Dogs given to South Korea by Kim Jong-un at centre of political row

South Korea’s former president Moon Jae-in has said he plans to give up a pair of dogs sent by the North Korean leader, Kim Jong-un, as a gift after their 2018 summit, citing a lack of support from his successor.

Moon has raised the white Pungsan dogs, named Gomi and Songgang, since their arrival and took them to his personal residence after his term ended in May.

The dogs are legally categorised as state property belonging to the presidential archives, but Moon’s office said he was entrusted as their caretaker after consultations with the archives and the interior ministry, in an unprecedented decision.

The agencies had sought a legislative amendment to facilitate the move, including financial support. But that effort fell apart due to “unexplained opposition” from the administration of the incumbent president, Yoon Suk-yeol, Moon’s office said.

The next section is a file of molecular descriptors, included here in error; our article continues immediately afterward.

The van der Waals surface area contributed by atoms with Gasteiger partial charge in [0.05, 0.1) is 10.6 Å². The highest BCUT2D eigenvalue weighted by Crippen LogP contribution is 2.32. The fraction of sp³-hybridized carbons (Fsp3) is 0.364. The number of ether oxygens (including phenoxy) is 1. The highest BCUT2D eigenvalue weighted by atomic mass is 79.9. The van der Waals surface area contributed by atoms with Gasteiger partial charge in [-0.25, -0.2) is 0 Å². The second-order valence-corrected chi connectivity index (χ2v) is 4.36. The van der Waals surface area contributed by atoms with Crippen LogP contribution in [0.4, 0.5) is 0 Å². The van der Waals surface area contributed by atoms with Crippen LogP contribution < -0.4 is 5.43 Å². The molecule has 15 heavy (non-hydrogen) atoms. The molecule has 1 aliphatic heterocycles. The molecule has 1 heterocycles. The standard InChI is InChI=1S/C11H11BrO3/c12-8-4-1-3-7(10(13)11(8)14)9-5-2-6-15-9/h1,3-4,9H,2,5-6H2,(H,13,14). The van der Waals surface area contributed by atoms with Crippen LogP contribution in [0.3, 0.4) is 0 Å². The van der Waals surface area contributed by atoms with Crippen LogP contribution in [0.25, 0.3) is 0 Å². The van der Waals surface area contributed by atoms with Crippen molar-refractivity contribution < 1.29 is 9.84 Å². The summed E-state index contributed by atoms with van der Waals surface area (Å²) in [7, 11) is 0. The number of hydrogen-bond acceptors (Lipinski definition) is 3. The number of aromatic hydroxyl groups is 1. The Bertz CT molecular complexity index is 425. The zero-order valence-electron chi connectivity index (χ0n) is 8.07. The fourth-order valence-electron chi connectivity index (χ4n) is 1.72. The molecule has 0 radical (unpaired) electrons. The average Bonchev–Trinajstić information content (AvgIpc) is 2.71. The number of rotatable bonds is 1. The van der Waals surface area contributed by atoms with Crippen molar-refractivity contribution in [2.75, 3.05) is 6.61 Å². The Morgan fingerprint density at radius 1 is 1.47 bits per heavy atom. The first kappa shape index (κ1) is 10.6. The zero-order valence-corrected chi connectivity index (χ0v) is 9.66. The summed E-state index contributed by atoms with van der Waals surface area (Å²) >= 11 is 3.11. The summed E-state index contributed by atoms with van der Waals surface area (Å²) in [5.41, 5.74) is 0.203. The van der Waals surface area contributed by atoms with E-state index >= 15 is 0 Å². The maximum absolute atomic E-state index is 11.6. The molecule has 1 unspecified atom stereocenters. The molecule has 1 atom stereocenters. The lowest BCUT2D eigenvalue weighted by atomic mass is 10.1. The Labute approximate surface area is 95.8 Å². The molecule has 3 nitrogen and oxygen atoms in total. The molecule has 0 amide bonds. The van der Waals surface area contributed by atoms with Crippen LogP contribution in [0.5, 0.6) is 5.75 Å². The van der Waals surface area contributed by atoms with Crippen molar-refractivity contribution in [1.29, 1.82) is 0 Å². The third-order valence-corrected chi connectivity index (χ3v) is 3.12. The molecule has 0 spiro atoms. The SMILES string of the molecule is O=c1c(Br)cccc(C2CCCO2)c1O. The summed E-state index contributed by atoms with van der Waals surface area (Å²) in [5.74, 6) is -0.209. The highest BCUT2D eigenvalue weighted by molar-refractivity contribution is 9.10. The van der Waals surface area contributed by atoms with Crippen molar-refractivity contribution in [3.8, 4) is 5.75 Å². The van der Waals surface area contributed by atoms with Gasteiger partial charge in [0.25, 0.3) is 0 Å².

“The presidential office seems to be negative toward entrusting the management of the Pungsan dogs to former President Moon,” Moon’s office said on Facebook.

“If that’s the case, we can be cool about it, as such an entrustment is based on the goodwill of both sides … though ending it is regretful given they are companion animals he grew attached to.”

Yoon’s office denied foiling the move, saying the agencies were still discussing the situation and it had not played any role.

The Chosun Ilbo daily newspaper reported earlier on Monday, citing unnamed government and parliamentary officials, that there was a debate over whether to provide Moon with monthly subsidies totalling 2.5m won (£1,565).

The interior ministry, which oversees the presidential archives, did not immediately respond to requests for comment.

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An official at the ministry of government legislation said it had not opposed the idea and the discussions were continuing.


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